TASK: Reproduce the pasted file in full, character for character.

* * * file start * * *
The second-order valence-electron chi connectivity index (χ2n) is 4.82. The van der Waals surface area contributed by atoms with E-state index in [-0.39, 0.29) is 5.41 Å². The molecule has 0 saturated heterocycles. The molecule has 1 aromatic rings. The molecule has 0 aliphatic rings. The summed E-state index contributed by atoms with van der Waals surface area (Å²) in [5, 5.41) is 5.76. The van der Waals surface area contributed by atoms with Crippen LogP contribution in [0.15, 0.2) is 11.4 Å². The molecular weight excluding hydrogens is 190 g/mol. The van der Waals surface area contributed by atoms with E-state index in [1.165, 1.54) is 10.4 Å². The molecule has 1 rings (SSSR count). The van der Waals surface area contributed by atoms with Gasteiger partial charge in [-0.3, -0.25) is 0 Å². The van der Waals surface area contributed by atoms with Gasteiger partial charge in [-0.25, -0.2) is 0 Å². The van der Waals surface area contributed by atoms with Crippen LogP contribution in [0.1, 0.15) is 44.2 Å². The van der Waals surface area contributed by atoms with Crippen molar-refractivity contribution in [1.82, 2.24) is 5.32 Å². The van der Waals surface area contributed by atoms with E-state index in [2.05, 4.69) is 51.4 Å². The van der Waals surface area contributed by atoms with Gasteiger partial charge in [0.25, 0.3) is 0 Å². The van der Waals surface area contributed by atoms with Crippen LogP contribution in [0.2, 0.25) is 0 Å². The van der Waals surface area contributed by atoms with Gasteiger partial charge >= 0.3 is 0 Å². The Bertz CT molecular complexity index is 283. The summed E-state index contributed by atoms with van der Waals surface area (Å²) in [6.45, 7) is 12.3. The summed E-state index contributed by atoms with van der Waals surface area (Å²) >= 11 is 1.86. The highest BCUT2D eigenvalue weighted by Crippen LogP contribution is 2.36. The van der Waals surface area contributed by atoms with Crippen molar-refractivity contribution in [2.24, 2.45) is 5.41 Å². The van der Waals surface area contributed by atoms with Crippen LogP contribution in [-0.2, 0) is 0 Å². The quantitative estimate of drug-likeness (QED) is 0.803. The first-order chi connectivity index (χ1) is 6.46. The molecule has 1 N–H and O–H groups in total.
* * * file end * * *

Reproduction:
The second-order valence-electron chi connectivity index (χ2n) is 4.82. The van der Waals surface area contributed by atoms with E-state index in [-0.39, 0.29) is 5.41 Å². The molecule has 0 saturated heterocycles. The molecule has 1 aromatic rings. The molecule has 0 aliphatic rings. The summed E-state index contributed by atoms with van der Waals surface area (Å²) in [5, 5.41) is 5.76. The van der Waals surface area contributed by atoms with Crippen LogP contribution in [0.15, 0.2) is 11.4 Å². The molecular weight excluding hydrogens is 190 g/mol. The van der Waals surface area contributed by atoms with E-state index in [1.165, 1.54) is 10.4 Å². The molecule has 1 rings (SSSR count). The van der Waals surface area contributed by atoms with Gasteiger partial charge in [-0.3, -0.25) is 0 Å². The van der Waals surface area contributed by atoms with Gasteiger partial charge in [-0.25, -0.2) is 0 Å². The van der Waals surface area contributed by atoms with Crippen LogP contribution in [0.1, 0.15) is 44.2 Å². The van der Waals surface area contributed by atoms with Crippen molar-refractivity contribution in [1.82, 2.24) is 5.32 Å². The van der Waals surface area contributed by atoms with E-state index in [2.05, 4.69) is 51.4 Å². The van der Waals surface area contributed by atoms with Gasteiger partial charge in [0.25, 0.3) is 0 Å². The van der Waals surface area contributed by atoms with Crippen LogP contribution in [0.2, 0.25) is 0 Å². The van der Waals surface area contributed by atoms with Gasteiger partial charge >= 0.3 is 0 Å². The Bertz CT molecular complexity index is 283. The summed E-state index contributed by atoms with van der Waals surface area (Å²) in [6.45, 7) is 12.3. The summed E-state index contributed by atoms with van der Waals surface area (Å²) >= 11 is 1.86. The highest BCUT2D eigenvalue weighted by Crippen LogP contribution is 2.36. The van der Waals surface area contributed by atoms with Crippen molar-refractivity contribution in [2.24, 2.45) is 5.41 Å². The van der Waals surface area contributed by atoms with Crippen LogP contribution in [-0.2, 0) is 0 Å². The quantitative estimate of drug-likeness (QED) is 0.803. The first-order chi connectivity index (χ1) is 6.46. The molecule has 1 N–H and O–H groups in total.